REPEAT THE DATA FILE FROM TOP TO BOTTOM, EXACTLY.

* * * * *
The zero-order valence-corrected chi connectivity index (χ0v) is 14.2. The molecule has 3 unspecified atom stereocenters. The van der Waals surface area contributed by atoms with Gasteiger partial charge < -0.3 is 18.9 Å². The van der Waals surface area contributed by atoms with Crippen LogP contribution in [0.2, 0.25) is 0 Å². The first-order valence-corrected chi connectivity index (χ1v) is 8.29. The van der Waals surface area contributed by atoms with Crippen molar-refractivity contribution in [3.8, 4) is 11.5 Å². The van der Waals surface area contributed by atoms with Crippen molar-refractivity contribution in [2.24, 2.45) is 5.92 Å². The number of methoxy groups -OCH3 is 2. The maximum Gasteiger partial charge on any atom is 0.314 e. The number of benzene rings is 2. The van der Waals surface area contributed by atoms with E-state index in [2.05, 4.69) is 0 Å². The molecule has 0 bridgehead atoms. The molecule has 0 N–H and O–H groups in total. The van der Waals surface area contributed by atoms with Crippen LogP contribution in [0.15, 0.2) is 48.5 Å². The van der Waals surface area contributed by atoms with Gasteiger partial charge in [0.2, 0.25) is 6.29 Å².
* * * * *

The zero-order valence-corrected chi connectivity index (χ0v) is 14.2. The molecule has 3 unspecified atom stereocenters. The van der Waals surface area contributed by atoms with Gasteiger partial charge < -0.3 is 18.9 Å². The van der Waals surface area contributed by atoms with Crippen LogP contribution in [0.2, 0.25) is 0 Å². The first-order valence-corrected chi connectivity index (χ1v) is 8.29. The van der Waals surface area contributed by atoms with Crippen molar-refractivity contribution in [3.8, 4) is 11.5 Å². The van der Waals surface area contributed by atoms with Crippen molar-refractivity contribution in [2.24, 2.45) is 5.92 Å². The number of methoxy groups -OCH3 is 2. The maximum Gasteiger partial charge on any atom is 0.314 e. The number of benzene rings is 2. The van der Waals surface area contributed by atoms with E-state index in [2.05, 4.69) is 0 Å². The molecule has 0 bridgehead atoms. The molecule has 0 N–H and O–H groups in total. The van der Waals surface area contributed by atoms with Crippen LogP contribution in [0.15, 0.2) is 48.5 Å². The van der Waals surface area contributed by atoms with Gasteiger partial charge in [0.2, 0.25) is 6.29 Å².